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'Midsommar' review: Artful horror for strong stomachs

Vilhelm Blomgren and Florence Pugh in A24's "Midsommar,"

Vilhelm Blomgren and Florence Pugh in A24's "Midsommar," directed by Ari Aster.  Photo Credit: A24/Gabor Kotschy


PLOT Several Americans attend a festival in a remote Swedish village.

CAST Florence Pugh, Jack Reynor, Will Poulter

RATED R (extreme gore)

LENGTH 2:20

BOTTOM LINE High-art horror that won't suit all tastes, or stomachs.

In Ari Aster's new horror film "Midsommar," several American college kids take a trip to Sweden. There's a cool festival there, staged by a local commune, and it's invite-only. There'll be wide-open spaces, magic mushrooms, nubile blondes — a millennial Woodstock, minus the bands. 

What our young heroes stumble into is less like Burning Man and more like "The Wicker Man," the classic British chiller from 1973. Aster’s movie bears some uncanny similarities to that one, including pagan rituals, a bevy of young May Queens, forbidden sexuality and a stomach-wrenching finale. “Midsommar,” though, distinguishes itself in one respect: It reaches heights of artistry and horror that few movies even aspire to.

"Midsommar" stars Florence Pugh as Dani, an emotionally needy girl whose wishy-washy boyfriend, Christian (Jack Reynor), invites her on his guys-only trip to Sweden with friends. Of Christian’s friends — including William Jackson Harper as the intellectual Josh and Will Poulter as his opposite, Mark — only Pelle (Vilhelm Blomgren), who grew up in the village, known as Helsingland, seems happy to have her. What Dani will experience, he explains, is "like theater."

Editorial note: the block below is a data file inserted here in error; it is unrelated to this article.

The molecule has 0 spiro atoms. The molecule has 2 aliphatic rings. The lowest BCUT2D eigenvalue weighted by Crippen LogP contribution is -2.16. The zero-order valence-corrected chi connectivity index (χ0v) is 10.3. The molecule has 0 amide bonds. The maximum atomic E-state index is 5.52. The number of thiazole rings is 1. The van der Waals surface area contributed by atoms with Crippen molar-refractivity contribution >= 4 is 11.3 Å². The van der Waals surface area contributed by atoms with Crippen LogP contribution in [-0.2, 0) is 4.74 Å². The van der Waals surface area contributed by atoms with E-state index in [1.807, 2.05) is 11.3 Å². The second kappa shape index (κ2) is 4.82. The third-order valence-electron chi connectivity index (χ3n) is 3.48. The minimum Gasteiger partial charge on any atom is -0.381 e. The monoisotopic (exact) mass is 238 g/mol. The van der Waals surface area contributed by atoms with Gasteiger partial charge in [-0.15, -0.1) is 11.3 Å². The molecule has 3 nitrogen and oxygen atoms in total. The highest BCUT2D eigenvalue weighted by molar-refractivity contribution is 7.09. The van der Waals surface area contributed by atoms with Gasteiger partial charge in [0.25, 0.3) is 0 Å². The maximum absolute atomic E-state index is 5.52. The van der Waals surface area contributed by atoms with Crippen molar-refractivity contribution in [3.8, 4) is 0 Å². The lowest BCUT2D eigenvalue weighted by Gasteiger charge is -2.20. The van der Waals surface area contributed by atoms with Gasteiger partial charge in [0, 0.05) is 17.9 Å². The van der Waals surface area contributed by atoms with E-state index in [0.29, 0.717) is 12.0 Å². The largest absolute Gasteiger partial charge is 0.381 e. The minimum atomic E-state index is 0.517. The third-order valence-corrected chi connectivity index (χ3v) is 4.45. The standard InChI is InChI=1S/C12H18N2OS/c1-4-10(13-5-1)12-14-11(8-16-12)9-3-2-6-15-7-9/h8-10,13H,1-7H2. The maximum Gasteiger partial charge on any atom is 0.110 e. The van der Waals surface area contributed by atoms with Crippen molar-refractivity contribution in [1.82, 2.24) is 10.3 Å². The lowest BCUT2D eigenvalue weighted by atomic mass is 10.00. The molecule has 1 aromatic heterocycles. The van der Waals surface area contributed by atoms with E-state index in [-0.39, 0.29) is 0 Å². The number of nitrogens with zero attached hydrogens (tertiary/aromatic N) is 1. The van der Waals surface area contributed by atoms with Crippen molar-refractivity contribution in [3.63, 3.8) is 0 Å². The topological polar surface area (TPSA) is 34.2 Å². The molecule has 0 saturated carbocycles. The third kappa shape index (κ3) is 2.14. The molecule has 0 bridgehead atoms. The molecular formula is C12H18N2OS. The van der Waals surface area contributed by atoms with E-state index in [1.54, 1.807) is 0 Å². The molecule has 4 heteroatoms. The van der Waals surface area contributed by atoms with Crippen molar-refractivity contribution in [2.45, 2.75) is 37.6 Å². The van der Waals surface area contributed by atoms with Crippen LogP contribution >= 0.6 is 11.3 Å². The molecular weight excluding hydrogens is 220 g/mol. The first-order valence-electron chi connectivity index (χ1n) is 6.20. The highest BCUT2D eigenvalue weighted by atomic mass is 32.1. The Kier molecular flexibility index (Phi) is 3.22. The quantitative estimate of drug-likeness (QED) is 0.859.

That's an apt description of the movie itself. The pageantry of the dancers (dressed in gauzy white) and the sorrowful beauty of the music (by Bobby Krlic, a British composer worth keeping an eye on) create the intensity and immediacy of a live performance. Aster worked for years with first-time production designer Henrik Svensson to create this richly imagined cult, known as the Harga, and it shows. Pawel Pogorzelski's sunny cinematography is the antidote to the usual horror-flick gloom: Most scenes, even gruesome ones, take place under glorious blue skies. 

Aster's own intensity can be a drawback. Of the new crop of artful horror directors including Jennifer Kent ("The Babadook"), Robert Eggers ("The Witch") and Jordan Peele ("Us"), Aster is easily the most brutal, and the most demanding on an audience. Aster doesn’t just want to scare you, he wants to traumatize you. The ghastliness of what unfolds on screen, coupled with a sense of inevitability, can be tough to take. 

Like his sensational but polarizing "Hereditary" (2018), "Midsommar" will not be everyone's idea of a good time. If you're looking for a few jolts and shivers, look elsewhere. If you’re looking for deep-reaching, soul-sucking horror, Aster has once again delivered. 

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